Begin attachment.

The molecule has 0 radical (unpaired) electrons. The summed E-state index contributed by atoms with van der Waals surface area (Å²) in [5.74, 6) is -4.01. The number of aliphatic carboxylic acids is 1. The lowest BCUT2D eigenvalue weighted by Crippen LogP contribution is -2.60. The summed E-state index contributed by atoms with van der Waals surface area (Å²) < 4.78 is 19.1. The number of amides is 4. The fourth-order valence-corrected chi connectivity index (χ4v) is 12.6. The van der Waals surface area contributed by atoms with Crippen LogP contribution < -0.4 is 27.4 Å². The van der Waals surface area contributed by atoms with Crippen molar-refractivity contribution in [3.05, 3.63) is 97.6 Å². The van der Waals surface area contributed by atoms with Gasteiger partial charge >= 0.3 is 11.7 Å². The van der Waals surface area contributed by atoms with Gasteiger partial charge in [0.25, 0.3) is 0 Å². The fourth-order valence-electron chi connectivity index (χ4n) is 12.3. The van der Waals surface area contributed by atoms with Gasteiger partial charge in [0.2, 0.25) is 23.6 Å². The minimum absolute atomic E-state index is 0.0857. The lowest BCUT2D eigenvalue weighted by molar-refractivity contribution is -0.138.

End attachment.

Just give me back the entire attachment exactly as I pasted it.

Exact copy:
The molecule has 0 radical (unpaired) electrons. The summed E-state index contributed by atoms with van der Waals surface area (Å²) in [5.74, 6) is -4.01. The number of aliphatic carboxylic acids is 1. The lowest BCUT2D eigenvalue weighted by Crippen LogP contribution is -2.60. The summed E-state index contributed by atoms with van der Waals surface area (Å²) < 4.78 is 19.1. The number of amides is 4. The fourth-order valence-corrected chi connectivity index (χ4v) is 12.6. The van der Waals surface area contributed by atoms with Crippen LogP contribution < -0.4 is 27.4 Å². The van der Waals surface area contributed by atoms with Crippen molar-refractivity contribution in [3.05, 3.63) is 97.6 Å². The van der Waals surface area contributed by atoms with Gasteiger partial charge >= 0.3 is 11.7 Å². The van der Waals surface area contributed by atoms with Gasteiger partial charge in [0.25, 0.3) is 0 Å². The fourth-order valence-electron chi connectivity index (χ4n) is 12.3. The van der Waals surface area contributed by atoms with Gasteiger partial charge in [0.2, 0.25) is 23.6 Å². The minimum absolute atomic E-state index is 0.0857. The lowest BCUT2D eigenvalue weighted by molar-refractivity contribution is -0.138.